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E-Marketing Performance Blog

10 Keys to Successful SEO Client Management

Indispensable people skills

There is an endless stream of information out there for web marketers to soak in. For a successful web marketer, education NEVER stops. But it takes more to succeed than simply learning the best practices and technical how-tos.

In my latest Search Engine Journal article, I discuss how the best SEOs are those that can successfully collaborate with their client. An SEO can’t do it along. It has to be a team effort. Read the full article to learn what “people skills” SEOs and Clients both need to employ to achieve mutually beneficial results.

Those of us setting out to learn something new about web marketing are often looking for how-to information on SEO research, social media implementation, the latest algorithm changes and what the most successful web marketers are doing today that they weren’t doing yesterday. To be sure, this information is important to your web marketing arsenal, but there is more to SEO than just strategy.

Successful web marketing isn’t all how-to, or even what-to. While that may be 80% of your efforts, it’s only 20% of one’s ability to be successful. SEO cannot succeed on one’s own knowledge and skills alone. While highly technical, the best SEOs are those that perform upon a foundation of collaboration. And the most successful businesses are those who make it a priority to collaborate heavily with their web web marketers.

The ten to-do’s posed in this post are life to-dos. That is, they can be applied to anybody, anytime, anywhere. Here, I have applied them to web marketing and, more specifically, to the SEO and clients working together on a web marketing campaign. The fact that these to-dos are not 100% SEO specific doesn’t make them any less important. What is important is taking life lessons and applying them to the areas of your life that matter.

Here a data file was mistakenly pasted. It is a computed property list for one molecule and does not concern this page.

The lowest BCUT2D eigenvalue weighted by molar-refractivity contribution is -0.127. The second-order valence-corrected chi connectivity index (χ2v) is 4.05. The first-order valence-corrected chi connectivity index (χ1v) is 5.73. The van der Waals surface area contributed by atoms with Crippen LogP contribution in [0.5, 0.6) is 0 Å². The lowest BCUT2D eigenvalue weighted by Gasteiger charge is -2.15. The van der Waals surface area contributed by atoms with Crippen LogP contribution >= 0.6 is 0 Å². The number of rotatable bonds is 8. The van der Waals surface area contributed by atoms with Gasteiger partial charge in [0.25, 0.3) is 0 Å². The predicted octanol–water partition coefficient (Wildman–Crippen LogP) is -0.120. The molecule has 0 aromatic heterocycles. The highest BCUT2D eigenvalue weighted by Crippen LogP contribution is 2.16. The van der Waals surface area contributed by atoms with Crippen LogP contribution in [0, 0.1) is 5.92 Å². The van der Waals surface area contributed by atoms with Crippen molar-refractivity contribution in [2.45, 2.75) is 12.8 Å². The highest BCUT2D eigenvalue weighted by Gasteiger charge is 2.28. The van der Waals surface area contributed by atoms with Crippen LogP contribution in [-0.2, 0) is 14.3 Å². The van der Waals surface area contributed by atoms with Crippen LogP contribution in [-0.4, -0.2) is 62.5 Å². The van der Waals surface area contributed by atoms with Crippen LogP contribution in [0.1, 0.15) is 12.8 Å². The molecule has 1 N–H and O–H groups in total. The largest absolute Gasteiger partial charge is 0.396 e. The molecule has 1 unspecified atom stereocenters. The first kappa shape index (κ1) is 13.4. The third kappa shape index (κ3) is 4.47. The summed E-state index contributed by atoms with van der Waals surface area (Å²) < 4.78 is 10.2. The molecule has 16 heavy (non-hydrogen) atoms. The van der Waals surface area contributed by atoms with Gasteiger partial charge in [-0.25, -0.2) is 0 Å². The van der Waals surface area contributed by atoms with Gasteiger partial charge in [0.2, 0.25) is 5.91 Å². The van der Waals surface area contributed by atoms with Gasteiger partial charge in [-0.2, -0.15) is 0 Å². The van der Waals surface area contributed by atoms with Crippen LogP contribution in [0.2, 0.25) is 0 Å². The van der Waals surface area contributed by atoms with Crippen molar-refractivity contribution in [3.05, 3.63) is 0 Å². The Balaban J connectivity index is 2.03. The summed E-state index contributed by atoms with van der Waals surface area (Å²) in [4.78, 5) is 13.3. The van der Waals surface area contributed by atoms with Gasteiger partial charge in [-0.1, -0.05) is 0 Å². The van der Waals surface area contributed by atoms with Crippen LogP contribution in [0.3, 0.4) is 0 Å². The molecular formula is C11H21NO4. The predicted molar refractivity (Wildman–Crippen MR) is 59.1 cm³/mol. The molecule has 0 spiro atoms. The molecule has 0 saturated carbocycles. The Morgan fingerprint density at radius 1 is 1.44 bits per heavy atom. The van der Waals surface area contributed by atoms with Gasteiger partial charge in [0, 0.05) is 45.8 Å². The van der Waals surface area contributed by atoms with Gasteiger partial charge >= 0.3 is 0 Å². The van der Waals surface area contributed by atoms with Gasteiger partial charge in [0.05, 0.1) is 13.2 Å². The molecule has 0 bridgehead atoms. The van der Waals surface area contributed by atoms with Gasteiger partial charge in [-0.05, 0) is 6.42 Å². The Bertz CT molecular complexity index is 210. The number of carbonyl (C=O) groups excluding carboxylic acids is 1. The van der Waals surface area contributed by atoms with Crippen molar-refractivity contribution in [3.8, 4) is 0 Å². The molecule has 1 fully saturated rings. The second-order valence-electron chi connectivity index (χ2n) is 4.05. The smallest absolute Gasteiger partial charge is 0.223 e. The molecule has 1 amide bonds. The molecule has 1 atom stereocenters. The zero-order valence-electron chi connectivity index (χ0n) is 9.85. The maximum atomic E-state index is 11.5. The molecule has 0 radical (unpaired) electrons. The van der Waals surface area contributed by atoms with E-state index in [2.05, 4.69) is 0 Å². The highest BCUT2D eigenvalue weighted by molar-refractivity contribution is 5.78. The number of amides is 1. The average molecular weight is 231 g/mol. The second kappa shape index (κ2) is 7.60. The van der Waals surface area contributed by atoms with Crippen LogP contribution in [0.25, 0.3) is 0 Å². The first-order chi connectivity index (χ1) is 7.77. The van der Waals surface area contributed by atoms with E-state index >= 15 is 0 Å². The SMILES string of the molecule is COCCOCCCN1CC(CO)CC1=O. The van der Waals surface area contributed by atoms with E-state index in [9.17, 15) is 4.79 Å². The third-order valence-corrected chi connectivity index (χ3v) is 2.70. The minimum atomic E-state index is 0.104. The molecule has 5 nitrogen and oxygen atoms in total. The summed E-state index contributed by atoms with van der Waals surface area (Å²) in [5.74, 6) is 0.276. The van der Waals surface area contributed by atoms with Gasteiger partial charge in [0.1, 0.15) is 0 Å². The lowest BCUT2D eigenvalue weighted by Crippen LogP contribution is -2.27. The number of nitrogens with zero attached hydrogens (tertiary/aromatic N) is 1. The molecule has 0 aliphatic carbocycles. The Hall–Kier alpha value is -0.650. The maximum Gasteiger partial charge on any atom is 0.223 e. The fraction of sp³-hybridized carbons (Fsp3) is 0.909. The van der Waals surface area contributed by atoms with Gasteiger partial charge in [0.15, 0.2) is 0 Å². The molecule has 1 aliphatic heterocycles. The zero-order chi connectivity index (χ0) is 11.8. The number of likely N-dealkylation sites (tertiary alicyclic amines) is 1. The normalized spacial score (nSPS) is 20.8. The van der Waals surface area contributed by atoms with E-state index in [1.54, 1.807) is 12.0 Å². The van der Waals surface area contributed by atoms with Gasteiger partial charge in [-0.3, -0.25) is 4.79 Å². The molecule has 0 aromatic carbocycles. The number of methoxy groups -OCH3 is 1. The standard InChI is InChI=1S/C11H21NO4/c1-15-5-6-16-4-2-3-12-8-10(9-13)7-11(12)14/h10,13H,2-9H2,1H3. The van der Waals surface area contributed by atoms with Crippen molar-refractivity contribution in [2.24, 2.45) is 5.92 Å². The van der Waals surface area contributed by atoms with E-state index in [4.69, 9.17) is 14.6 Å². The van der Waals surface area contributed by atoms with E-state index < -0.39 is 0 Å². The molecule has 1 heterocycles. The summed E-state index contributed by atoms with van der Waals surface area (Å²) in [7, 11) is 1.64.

Successful web marketing cannot be done by the web marketer alone, but in conjunction with a willing client. It’s a team effort and together, if both are doing the right things, they will find that their web marketing efforts are exponentially more successful.

1) Listen to others, don’t just make them listen to you.

SEO: The role of SEO often entails telling the client what needs to be done. But before an SEO can even begin there is a good amount of “listening” that needs to go on. Before we start a web marketing campaign we ask our clients a series of questions that help us get a better understanding of the client’s needs, wants and desires. Until we know this information, there is no way we can proceed in the client’s best interest.

Client: Many clients have an idea of what they want and they then expect the SEO to work in lockstep. But that’s not always the best way to success. Clients need to take some time to listen to an SEO’s plan and then ask the questions necessary to help them understand it. Dictating the course of the web marketing campaign will only tie the SEO’s hands and, ultimately keep them from doing what truly needs to be done.

2) Ask the right questions.

SEO: It’s not enough just to ask questions, but the SEO needs to ask the right questions. While a large part of SEO is technical, a good portion of it is implementing the technical in a personal way. To do that the SEO needs to have a good understanding of the business audience, values, hot points and objections. Ultimately, the SEO needs to ask the questions that better help them understand what is important to the client and why–including why certain decisions were made in the past.

Client: Having the right expectations is a huge part of being successful. Not that expectations will change the facts on the ground, but when a client assumes things will go a certain way and they don’t, that often colors their perceptions. If there is anything you don’t understand about the process, a particular strategy, or when to expect certain results, be sure you’re asking these questions well in advance.